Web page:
Switzerland showing they have what it takes to be this World Cup's Cinderella
NIZHNY NOVGOROD, Russia -- As a group stage full of disbelief approaches its dramatic conclusion and the knockout rounds loom, longtime World Cup devotees know that there is one reality about which we can be all but certain: There will be an interloper.
There always is. As the World Cup has expanded in size (and the accessibility to top leagues has expanded), the result is a showpiece tournament that nearly always sees one or more teams from outside the established football powers stay longer than expected on the sport's biggest stage.
In 2002, it was South Korea going to the semifinals; in 2006, Ukraine in the quarters; in 2010, Ghana was a last-minute missed penalty away from the semis; and four years ago, Costa Rica shockingly made the final eight in Brazil.
With this year's tournament having a particularly open feel (has any team looked dominant?), the possibilities seem especially varied. But in looking for a team that has the standard ingredients to make such a run -- a strong defense, an enigmatic star and a goalkeeper running hot -- there is, for your consideration, Switzerland.
"This championship is full of surprises," said Blerim Dzemaili, a Swiss midfielder. "And I think we can be the team of surprise."
Why not? On Wednesday, the Swiss finished off their opening round with a fairly unremarkable 2-2 draw with Costa Rica. It was not a perfect performance by any stretch, but Switzerland needed only a point to advance after turning in strong showings in holding Brazil to a 1-1 draw and beating Serbia 2-1 in its first two games.
And, over the course of their three matches, the Swiss players variously displayed the weapons that make them dangerous. Against Brazil, they were resolute in defense, cynical when necessary (Stephan Lichtsteiner, Fabian Schar and Valon Behrami were all booked for challenges on Neymar) and then took advantage of a sliver of an opening to steal an equalizer in the second half off of a set piece. They absorbed 21 shots from the Brazilians and offered only six of their own. But they left level.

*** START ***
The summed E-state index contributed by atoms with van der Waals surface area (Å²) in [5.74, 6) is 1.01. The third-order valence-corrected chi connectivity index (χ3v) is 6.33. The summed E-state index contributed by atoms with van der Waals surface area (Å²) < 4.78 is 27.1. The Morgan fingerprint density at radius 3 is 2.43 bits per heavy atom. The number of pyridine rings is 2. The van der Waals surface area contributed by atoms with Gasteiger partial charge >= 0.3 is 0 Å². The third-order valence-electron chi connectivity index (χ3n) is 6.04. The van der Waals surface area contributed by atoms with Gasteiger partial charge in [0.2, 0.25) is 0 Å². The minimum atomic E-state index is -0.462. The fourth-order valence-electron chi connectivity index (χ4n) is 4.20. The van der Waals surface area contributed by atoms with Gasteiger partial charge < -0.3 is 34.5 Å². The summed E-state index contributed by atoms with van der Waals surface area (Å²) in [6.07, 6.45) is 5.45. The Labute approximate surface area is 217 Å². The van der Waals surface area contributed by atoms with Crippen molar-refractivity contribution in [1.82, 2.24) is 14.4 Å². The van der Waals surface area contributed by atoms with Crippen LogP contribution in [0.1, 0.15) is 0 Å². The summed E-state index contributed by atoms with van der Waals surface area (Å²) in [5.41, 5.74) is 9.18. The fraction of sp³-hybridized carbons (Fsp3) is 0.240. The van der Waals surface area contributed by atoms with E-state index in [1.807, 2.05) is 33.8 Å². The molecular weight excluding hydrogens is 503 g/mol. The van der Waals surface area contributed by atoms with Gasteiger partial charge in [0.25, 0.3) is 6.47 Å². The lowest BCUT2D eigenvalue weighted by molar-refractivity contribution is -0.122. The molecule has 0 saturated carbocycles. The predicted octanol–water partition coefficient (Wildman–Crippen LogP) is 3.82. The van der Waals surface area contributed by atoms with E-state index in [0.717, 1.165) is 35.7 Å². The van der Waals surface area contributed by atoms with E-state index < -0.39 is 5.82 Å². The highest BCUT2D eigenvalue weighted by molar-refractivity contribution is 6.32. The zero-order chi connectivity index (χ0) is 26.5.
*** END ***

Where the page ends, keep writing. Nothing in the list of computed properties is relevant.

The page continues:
Against Serbia, they relied on similar grit as well as their wily star midfielder, Xherdan Shaqiri, who slipped through Serbia's offside trap and scored in the 90th minute to give Switzerland the victory. Shaqiri then added controversy to jubilation when he made a politically charged hand gesture, which led to fines -- but not suspension -- for him and two other players who made similar gestures.
Shaqiri, who currently plays for Stoke City but is almost certain to move on this summer, is playing in his third World Cup despite being only 26. He is Switzerland's talisman, to be sure, the kind of player who usually injects energy and verve into a game, revving its motor.
He had a few scattered moments against Costa Rica -- a nutmeg of Bryan Oviedo early on was particularly wry -- but was outshined, at least on the scoresheet, by Dzemaili and substitute Josip Drmic, in addition to the outstanding performance of goalkeeper Yann Sommer.
Sommer, who plays for Borussia Monchengladbach and, on the side, has a very popular gourmet-food blog, was outstanding. He smoothly weathered an early surge from Costa Rica (who entered the game as the last team yet to score here), and made what could end up being the save of the tournament when he dove down low to his right and, at full stretch, palmed away Celso Borges' downward header from close range.
Sommer looked sure-handed and confident and could hardly be blamed for either goal. Kendall Waston's was on a point-blank header and the second was a cruel own goal as Bryan Ruiz's late penalty deflected off the crossbar, hit Sommer's back and ended up in the back of the net. As Keylor Navas carried Costa Rica in Brazil four years ago, Sommer's quality will be crucial in how far Switzerland can go here in Russia.
"He saved us on two or three occasions," Dzemaili said. "We know we have a great goalkeeper. We know it's important."
Switzerland's coach, Vladimir Petkovic, said reaching the round of 16 was the "minimum objective" the team had set for itself. He also acknowledged that losing Lichtsteiner and Schar to yellow-card suspension for the next game, which will be Tuesday against Sweden, wasn't ideal. But the Bosnian-born coach still believes Switzerland can push on without them and -- he hopes -- reach a World Cup quarterfinal for the first time since 1954.
"We are quite ambitious," Petkovic said. "We want more and more as we move along, and it's very important for us to show that."
Sam Borden is a Global Sports Correspondent for ESPN, also covering soccer for ESPN FC. Follow him on Twitter @SamBorden.